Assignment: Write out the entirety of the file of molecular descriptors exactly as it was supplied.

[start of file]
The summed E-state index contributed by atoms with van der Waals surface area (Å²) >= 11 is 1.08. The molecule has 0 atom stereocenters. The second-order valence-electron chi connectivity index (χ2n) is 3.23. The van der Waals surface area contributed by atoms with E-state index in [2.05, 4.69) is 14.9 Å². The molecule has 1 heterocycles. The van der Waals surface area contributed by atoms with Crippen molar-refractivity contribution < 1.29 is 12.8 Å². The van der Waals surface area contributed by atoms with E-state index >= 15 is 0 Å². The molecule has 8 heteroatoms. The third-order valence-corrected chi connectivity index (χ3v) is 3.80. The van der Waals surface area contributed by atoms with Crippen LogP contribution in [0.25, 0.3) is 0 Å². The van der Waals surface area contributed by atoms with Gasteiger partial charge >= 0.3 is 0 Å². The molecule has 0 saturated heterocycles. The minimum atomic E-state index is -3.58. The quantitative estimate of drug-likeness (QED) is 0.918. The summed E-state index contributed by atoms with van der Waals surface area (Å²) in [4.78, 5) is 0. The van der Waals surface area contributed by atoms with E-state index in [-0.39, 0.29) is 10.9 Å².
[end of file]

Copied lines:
The summed E-state index contributed by atoms with van der Waals surface area (Å²) >= 11 is 1.08. The molecule has 0 atom stereocenters. The second-order valence-electron chi connectivity index (χ2n) is 3.23. The van der Waals surface area contributed by atoms with E-state index in [2.05, 4.69) is 14.9 Å². The molecule has 1 heterocycles. The van der Waals surface area contributed by atoms with Crippen molar-refractivity contribution < 1.29 is 12.8 Å². The van der Waals surface area contributed by atoms with E-state index >= 15 is 0 Å². The molecule has 8 heteroatoms. The third-order valence-corrected chi connectivity index (χ3v) is 3.80. The van der Waals surface area contributed by atoms with Crippen LogP contribution in [0.25, 0.3) is 0 Å². The van der Waals surface area contributed by atoms with Gasteiger partial charge >= 0.3 is 0 Å². The molecule has 0 saturated heterocycles. The minimum atomic E-state index is -3.58. The quantitative estimate of drug-likeness (QED) is 0.918. The summed E-state index contributed by atoms with van der Waals surface area (Å²) in [4.78, 5) is 0. The van der Waals surface area contributed by atoms with E-state index in [-0.39, 0.29) is 10.9 Å².